The parable of the Good Samaritan is a template that many people, including myself, aspire to live their lives by.
This parable was told to those of us who joined the street pastors in Torquay just before we hit the streets last Friday night.
This was the first time our Street Pastors have been out around Torquay harbourside since the pandemic hit.
Street Pastors are Christians who, without judging anyone, are there to support vulnerable people round the harbourside.
When I’ve been out previously with them, I saw them supporting people who, under the influence of drugs or alcohol, were incapable of looking after themselves and were at risk of criminal, sexual exploitation or medical problems..
As we walked around the harbourside and the pastors engaged with the door staff, it was evident from their warm wishes how much these baseball-capped angels have been missed since the night time economy has opened up again.
During the evening, we assisted a gentleman whose mobility scooter had failed, but he somehow lacked the means of contacting a family member for assistance.
While we waited for the cavalry to arrive, he recognised me as a long-standing Liberal Democrat councillor and enthused about the recent Chesham and Amersham by-election result.
He commented how the Liberal Democrats were now a force to be reckoned with since, if they could achieve such a massive swing in the south east of England, surely the heartland of Liberal Democrat support in the west of England is now on course for revival.
Friday was thankfully a quiet night for the Street Pastors, but it is testament to this voluntary service that one of their number, Trevor Staveley, was recognised in the Queen’s honours list for services to vulnerable people and to the promotion of safer streets in Torbay.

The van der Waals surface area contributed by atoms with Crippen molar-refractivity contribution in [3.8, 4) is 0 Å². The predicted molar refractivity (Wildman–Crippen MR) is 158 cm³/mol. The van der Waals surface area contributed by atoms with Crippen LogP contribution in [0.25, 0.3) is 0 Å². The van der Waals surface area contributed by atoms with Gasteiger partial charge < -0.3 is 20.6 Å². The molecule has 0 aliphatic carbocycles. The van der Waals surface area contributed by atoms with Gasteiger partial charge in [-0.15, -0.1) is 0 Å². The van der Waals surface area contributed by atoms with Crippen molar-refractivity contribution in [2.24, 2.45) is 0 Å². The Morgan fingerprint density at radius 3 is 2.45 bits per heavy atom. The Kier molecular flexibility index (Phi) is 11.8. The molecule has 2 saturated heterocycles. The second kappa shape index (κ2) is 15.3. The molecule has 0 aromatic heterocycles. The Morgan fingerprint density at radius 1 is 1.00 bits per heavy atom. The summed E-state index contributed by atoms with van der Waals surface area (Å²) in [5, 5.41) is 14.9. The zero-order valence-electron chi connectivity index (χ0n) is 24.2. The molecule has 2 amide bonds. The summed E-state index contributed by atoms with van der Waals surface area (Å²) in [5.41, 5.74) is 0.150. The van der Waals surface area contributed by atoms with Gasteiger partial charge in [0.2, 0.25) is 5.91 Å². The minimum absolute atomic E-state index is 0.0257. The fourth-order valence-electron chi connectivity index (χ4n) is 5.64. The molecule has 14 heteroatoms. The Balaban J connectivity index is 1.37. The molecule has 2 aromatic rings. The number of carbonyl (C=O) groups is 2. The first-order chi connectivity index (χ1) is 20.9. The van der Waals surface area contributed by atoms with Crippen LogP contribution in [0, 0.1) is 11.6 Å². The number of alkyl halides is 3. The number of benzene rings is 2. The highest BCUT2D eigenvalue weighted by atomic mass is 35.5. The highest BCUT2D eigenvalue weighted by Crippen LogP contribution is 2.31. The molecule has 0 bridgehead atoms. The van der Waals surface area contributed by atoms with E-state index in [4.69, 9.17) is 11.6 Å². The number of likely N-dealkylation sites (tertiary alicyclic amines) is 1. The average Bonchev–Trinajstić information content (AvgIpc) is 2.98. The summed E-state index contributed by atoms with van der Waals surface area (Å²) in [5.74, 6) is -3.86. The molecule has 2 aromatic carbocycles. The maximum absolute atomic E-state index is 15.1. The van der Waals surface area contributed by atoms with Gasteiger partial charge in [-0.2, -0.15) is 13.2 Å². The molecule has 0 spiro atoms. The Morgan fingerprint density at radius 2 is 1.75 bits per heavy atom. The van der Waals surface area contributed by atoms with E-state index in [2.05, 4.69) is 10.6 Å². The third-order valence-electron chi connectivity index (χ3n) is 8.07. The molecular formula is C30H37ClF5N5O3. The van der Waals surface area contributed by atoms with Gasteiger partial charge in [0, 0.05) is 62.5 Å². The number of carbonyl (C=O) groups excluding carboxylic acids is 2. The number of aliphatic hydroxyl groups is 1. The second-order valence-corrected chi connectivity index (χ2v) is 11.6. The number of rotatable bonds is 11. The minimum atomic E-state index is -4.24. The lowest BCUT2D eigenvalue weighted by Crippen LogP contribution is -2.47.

In my taxi home, I was recognised by the taxi driver and he mentioned the positive impact having taxi rank marshals had made to the harbourside in Torquay.
The security staff were able to impose their presence on the rank and reduce the amount of queue jumping and flash point for fights.
Living with a physical sensory or learning disability has its challenges, but it doesn’t mean you can’t enjoy a fulfilling life and contribute to society.
I am registered blind myself and occasionally face discrimination and have challenges undertaking many activities that other people take for granted.
I hope this gives me a unique perspective in being able to empathise with people with other disabilities.
It can be difficult for some people to understand the challenges other people experience if you don’t have a disability yourself.
National events like Learning Disability Week help to raise awareness of the issues faced by those with disabilities.
A host of coordinated events were taking place in Torbay last week to link in with the national event and to celebrate the work and the services provided to support people with learning disabilities in our communities.
Events such as gardening workshops, drama performances and music sessions took place across the Bay thanks to the collaborative efforts of a number of local community and voluntary organisations.
It was a tremendous way of enabling people with learning disabilities, their families and those who support and work with them to come together to meet or make new connections.
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